Bloomberg News

China Exports Accelerate With Credit in Recovery Boost

January 10, 2013

China’s Exports Rose 14.1% in December, Exceeding Forecasts

Shipping containers are stacked at the Yangshan Deep Water Port in Shanghai, China. Photographer: Nelson Ching/Bloomberg

China’s exports rose more than forecast last month and a broad measure of credit surged 28 percent, helping the nation’s new leaders sustain a pickup in economic growth after a seven-quarter slowdown.

Overseas shipments increased 14.1 percent from a year earlier, the most since May, customs administration data showed today, compared with the 5 percent median forecast in a Bloomberg News survey of 40 economists. Aggregate financing of 1.63 trillion yuan ($262 billion), which includes bank and non- bank lending, was up from 1.27 trillion yuan a year earlier, according to the central bank.

Asian stocks extended gains, commodities rose and the Australian dollar strengthened after the reports spurred confidence that the recovery in the world’s second-largest economy is gaining traction and global demand is stabilizing. A subdued U.S. recovery and European austerity measures may restrain China’s trade this year, while growth in non-bank financing threatens to increase debt risks.

“This improves the sequential momentum after weakness earlier in 2012,” said Louis Kuijs, chief China economist at Royal Bank of Scotland Plc in Hong Kong, who previously worked for the World Bank in Beijing. Strength in imports last quarter is also “indicative of a further recovery” in gross domestic product from the previous period, Kuijs said.

December imports grew 6 percent after being unchanged in the previous month. The trade surplus almost doubled from a year earlier to $31.6 billion.

Stocks Gain

The Australian dollar rose 0.3 percent as of 5:09 p.m. in Sydney, while the MSCI Asia Pacific index (SHCOMP) of stocks gained 0.7 percent. The Shanghai Composite Index, China’s benchmark stock gauge, advanced 0.2 percent as of 2:11 p.m. local time.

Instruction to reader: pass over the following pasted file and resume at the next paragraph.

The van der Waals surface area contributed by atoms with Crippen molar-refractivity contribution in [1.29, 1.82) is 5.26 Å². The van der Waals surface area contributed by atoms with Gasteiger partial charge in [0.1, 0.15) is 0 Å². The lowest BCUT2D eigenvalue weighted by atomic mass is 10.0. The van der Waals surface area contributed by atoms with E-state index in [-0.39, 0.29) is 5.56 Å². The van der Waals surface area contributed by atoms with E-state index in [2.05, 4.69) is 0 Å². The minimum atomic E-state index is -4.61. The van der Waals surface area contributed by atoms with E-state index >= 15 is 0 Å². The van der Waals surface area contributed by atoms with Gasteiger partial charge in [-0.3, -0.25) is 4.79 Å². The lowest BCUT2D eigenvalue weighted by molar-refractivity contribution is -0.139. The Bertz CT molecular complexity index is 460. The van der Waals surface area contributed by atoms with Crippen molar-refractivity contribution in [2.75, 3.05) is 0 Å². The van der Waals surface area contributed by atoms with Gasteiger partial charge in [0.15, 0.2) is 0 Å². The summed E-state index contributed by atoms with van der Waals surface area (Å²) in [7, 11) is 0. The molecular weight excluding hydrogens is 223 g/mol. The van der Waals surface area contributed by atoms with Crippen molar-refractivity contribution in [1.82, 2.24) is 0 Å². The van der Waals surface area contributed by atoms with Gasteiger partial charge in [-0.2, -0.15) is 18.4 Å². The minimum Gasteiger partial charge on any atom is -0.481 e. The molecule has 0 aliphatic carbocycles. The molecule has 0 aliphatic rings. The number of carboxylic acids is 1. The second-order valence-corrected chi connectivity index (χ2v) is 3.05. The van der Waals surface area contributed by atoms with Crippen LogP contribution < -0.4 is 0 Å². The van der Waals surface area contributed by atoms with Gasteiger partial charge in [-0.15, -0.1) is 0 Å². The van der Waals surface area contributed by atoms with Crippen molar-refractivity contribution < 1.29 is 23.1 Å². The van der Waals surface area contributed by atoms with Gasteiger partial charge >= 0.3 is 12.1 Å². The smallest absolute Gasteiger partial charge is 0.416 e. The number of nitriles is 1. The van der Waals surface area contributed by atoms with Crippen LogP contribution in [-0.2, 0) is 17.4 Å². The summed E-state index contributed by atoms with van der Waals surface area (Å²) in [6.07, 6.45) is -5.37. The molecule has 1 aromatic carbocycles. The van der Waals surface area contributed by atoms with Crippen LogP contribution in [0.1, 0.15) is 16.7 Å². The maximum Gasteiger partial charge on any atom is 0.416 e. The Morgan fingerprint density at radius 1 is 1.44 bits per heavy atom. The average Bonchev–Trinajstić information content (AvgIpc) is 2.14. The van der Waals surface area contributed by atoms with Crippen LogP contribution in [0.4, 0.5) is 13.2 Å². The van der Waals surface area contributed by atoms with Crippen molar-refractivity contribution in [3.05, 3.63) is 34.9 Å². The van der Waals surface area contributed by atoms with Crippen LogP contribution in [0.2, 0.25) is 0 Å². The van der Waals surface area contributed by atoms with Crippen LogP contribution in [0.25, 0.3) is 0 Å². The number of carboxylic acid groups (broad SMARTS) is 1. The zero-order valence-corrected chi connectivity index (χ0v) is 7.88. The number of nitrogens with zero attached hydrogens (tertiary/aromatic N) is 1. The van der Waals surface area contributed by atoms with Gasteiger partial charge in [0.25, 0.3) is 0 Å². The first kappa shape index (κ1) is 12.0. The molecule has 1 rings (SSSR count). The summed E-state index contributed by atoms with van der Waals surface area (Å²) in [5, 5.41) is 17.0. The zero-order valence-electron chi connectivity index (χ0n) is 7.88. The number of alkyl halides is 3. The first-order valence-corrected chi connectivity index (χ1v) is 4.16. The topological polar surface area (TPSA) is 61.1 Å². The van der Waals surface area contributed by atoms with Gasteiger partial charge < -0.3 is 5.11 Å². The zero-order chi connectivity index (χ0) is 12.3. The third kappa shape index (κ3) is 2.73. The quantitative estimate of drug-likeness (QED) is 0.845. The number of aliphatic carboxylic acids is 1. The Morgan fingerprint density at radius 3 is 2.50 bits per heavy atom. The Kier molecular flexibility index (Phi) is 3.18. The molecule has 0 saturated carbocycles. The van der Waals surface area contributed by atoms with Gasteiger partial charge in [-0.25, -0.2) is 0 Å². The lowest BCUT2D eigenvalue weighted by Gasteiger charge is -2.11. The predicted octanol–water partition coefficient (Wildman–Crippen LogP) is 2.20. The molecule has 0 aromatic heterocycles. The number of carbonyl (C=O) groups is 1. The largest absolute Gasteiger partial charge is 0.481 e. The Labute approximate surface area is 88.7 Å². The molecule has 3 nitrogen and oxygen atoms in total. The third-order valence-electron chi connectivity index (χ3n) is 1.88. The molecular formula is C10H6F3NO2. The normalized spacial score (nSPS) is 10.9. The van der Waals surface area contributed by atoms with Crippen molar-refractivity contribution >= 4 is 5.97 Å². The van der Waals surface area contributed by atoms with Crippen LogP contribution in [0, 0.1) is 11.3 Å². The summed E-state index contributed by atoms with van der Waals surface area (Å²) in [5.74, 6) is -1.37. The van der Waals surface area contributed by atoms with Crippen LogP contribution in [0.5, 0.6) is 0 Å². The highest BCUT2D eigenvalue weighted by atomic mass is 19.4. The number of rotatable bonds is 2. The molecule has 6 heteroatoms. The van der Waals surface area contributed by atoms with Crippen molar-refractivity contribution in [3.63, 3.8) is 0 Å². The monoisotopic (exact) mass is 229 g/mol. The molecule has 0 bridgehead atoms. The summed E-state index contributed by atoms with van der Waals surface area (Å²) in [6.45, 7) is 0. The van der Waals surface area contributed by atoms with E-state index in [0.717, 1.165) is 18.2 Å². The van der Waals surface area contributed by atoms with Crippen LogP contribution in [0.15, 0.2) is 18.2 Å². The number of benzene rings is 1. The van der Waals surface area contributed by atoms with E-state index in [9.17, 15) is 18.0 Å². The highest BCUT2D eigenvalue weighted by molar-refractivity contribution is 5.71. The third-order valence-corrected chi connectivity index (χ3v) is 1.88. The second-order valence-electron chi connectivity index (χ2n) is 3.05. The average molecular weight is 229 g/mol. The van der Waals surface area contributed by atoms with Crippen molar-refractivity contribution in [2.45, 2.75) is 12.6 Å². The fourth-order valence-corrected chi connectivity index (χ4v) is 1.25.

New local-currency loans in December were 454.3 billion yuan ($73 billion), according to People’s Bank of China data, compared with the median estimate of 550 billion yuan in a Bloomberg News survey of 37 analysts and 640.5 billion yuan in the same month in 2011.

China’s exports rose 7.9 percent for all of 2012 while imports gained 4.3 percent, missing the government’s target of 10 percent growth in combined trade. Overseas shipments increased 20.3 percent in 2011 and imports advanced 24.9 percent. The worst year for trade in the past decade was 2009, when exports fell 16 percent and imports tumbled 11.2 percent.

Shipments to the European Union rose 2.3 percent in December, the first gain since May, on demand from the U.K. and the Netherlands. Exports to the U.S., Canada, South Korea and India also accelerated.

Largest Market

Even so, the U.S. replaced the EU last year as China’s largest export market, Zheng Yuesheng, head of customs statistics, said at a press briefing today. Sales to the bloc fell 6.2 percent in 2012. The two markets together accounted for one-third of China’s exports in 2012, customs data showed.

December exports may have been boosted by the impact of a strike at California ports that ended Dec. 4, according to Lu. Rushed shipments and even faked exports to secure tax refunds may also have contributed to the stronger growth, according to Alistair Thornton, a Beijing-based economist at IHS Inc.

China’s Ministry of Commerce, which oversees trade policies, said in a statement last month that it will seek to stabilize the scale of exports and improve support for trade growth in 2013.

Improving Trade

Commerce Minister Chen Deming said Nov. 28 that China’s trade will be “slightly better” in 2013 than 2012, and the second half of this year will be better than the first half. The nation’s leaders target trade growth of about 8 percent in 2013, a person familiar with the matter said last month, Bloomberg News reported Dec. 27.